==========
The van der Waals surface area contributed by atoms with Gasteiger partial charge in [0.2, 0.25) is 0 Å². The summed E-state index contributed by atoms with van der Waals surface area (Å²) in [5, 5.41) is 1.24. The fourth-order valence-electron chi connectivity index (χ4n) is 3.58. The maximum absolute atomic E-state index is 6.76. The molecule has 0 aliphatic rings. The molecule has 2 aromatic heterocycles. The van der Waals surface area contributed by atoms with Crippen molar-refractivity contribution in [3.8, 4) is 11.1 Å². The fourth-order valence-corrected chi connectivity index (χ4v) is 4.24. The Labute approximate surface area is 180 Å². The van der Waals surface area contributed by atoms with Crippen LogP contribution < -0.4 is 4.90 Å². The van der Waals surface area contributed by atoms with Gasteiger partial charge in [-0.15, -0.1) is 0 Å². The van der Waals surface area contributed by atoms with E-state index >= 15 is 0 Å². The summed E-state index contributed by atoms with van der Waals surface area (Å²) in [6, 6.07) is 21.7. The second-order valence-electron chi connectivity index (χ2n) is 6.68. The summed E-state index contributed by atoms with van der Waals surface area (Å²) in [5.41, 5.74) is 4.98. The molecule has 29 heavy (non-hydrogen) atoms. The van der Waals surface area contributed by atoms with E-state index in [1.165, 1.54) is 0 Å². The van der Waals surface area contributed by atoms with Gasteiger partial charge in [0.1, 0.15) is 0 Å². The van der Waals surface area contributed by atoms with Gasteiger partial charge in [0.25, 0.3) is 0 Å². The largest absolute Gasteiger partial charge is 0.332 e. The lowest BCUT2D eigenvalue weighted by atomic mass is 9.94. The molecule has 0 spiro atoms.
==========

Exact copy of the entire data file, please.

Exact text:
The van der Waals surface area contributed by atoms with Gasteiger partial charge in [0.2, 0.25) is 0 Å². The summed E-state index contributed by atoms with van der Waals surface area (Å²) in [5, 5.41) is 1.24. The fourth-order valence-electron chi connectivity index (χ4n) is 3.58. The maximum absolute atomic E-state index is 6.76. The molecule has 0 aliphatic rings. The molecule has 2 aromatic heterocycles. The van der Waals surface area contributed by atoms with Crippen molar-refractivity contribution in [3.8, 4) is 11.1 Å². The fourth-order valence-corrected chi connectivity index (χ4v) is 4.24. The Labute approximate surface area is 180 Å². The van der Waals surface area contributed by atoms with Crippen LogP contribution < -0.4 is 4.90 Å². The van der Waals surface area contributed by atoms with Gasteiger partial charge in [-0.15, -0.1) is 0 Å². The van der Waals surface area contributed by atoms with E-state index >= 15 is 0 Å². The summed E-state index contributed by atoms with van der Waals surface area (Å²) in [6, 6.07) is 21.7. The second-order valence-electron chi connectivity index (χ2n) is 6.68. The summed E-state index contributed by atoms with van der Waals surface area (Å²) in [5.41, 5.74) is 4.98. The molecule has 29 heavy (non-hydrogen) atoms. The van der Waals surface area contributed by atoms with E-state index in [1.165, 1.54) is 0 Å². The van der Waals surface area contributed by atoms with Gasteiger partial charge in [0.1, 0.15) is 0 Å². The van der Waals surface area contributed by atoms with Gasteiger partial charge in [0.25, 0.3) is 0 Å². The largest absolute Gasteiger partial charge is 0.332 e. The lowest BCUT2D eigenvalue weighted by atomic mass is 9.94. The molecule has 0 spiro atoms.